Physicians Are Dramatically Underdiagnosing Early Cognitive Decline

Physicians Are Dramatically Underdiagnosing Early Cognitive Decline, a Precursor to Alzheimer’s – Changes to the brain are natural as we age, which often makes it difficult to spot more aberrant signs of cognitive decline in older adults. Neurodegenerative diseases like Alzheimer’s and Parkinson’s, as well as other common disorders that can affect the mind, often first arise as clusters of symptoms that qualify as mild cognitive impairment, or MCI. In many cases, catching disease at this stage can massively increase the success of treatments—which is why researchers at the University of Southern California are so concerned by their recent analysis suggesting that over 90% of Americans with MCI remain undiagnosed. What’s more, of the more than 200,000 primary care physicians surveyed, all of whom see patients 65 and older, 99% are underdiagnosing MCI.

“We expected it to be bad, but we didn’t really expect it to be that bad,” says Soeren Mattke, director of the Brain Health Observatory at USC Dornsife’s Center for Economic and Social Research and a lead author on the team’s most recent paper. There’s a clear reason to address this oversight now. The first Alzheimer’s drug to be approved by the U.S. Food and Drug Administration, which became available this summer, can slow down the disease’s progress, but only if used in the early stages of the condition. About one-third of people diagnosed with MCI will develop dementia due to Alzheimer’s within five years. Mattke says that urgent need motivated the research, published Oct. 24 in the The Journal of Prevention of Alzheimer’s Disease. “We have to find these patients early and get them into treatment,” he says.

Getting an MCI diagnosis currently requires a lot of unlikely pieces to fall into place, explains Mattke. First, someone has to notice cognitive changes, which is difficult, given that MCI presents itself with inconsistent symptoms. In some people, it could manifest as unusual memory lapses, in others issues with orientation, and in others still as struggles with information processing or decision making. For physicians, this makes it hard to tell families and patients what to look out for, and for patients, it makes symptoms easier to hide. Neurological decline can be a major source of shame for older adults, who may go out of their way to compensate for symptoms in order to avoid detection by family members and clinical evaluation. This is even more true for people with MCI, whose mental changes fall outside the standard expected for their age group. Because MCI is, by definition, mild, it’s also unlikely to be noticed by someone who doesn’t know the patient well or doesn’t spend much time with them, including their primary care physician.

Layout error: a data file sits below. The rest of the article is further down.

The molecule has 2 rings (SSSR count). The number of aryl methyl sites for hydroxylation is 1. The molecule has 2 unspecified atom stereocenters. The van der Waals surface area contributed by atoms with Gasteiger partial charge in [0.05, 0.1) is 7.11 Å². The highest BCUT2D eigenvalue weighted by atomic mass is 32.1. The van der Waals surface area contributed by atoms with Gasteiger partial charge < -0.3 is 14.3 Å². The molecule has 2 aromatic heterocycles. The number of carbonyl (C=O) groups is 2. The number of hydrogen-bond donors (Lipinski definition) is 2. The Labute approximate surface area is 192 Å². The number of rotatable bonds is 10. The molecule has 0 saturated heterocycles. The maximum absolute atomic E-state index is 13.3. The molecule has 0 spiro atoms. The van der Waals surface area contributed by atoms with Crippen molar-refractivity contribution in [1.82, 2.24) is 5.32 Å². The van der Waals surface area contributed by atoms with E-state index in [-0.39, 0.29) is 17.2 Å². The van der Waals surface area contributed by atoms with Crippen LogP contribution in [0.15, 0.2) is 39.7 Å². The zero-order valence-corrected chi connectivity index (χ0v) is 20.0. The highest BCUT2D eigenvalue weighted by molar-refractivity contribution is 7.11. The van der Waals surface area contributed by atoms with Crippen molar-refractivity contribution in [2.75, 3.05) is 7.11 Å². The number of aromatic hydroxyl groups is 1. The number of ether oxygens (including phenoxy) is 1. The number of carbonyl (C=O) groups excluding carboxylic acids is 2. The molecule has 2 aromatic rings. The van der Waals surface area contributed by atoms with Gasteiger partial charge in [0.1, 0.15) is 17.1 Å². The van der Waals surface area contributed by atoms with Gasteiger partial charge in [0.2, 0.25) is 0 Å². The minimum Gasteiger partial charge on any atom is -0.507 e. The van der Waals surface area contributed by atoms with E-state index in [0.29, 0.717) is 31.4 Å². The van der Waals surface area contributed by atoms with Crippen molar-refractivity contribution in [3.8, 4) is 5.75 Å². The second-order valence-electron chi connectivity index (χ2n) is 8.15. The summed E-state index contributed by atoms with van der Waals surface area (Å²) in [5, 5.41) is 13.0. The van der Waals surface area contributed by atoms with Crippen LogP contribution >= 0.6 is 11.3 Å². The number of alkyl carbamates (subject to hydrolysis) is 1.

Good tests for MCI do exist, and if a patient arrives with concerns about mental impairment, a physician might administer the simplest one, which takes about 15 minutes to conduct and score. While 15 minutes might not seem like a lot, it’s just a few shy of the average 19 minutes that primary care physicians spend with their patients. A test is a great option if it’s what a patient came in for, says Mattke, but it’s impossible for the large number of patients who come in for a check-up or other concern and only mention a family member’s worries about their cognition offhandedly at the end of a visit—a common experience for doctors treating older populations. “Then of course, that’s tough for the primary care doctor, because if you start that conversation that takes about half an hour and that upsets your entire day,” he says.

Shorter tests, or tests that can be administered in the waiting room, are clear goals for experts. “These tests are all very new,” says Mattke.

Mattke says he hopes to do additional research that would allow him to put together risk-scoring algorithms that physicians could use to identify people for testing, similar to those that exist to spot older adults at risk for cardiac events. This would be particularly beneficial for improving detection in socioeconomically disadvantaged groups, where risk factors like poor blood pressure and cholesterol—both associated with dementia as well as cardiovascular events—are higher.

“Brain cells don’t grow back,” says Mattke. If you feel like you or a loved one might be showing signs of MCI, “don’t let a physician brush it off.”

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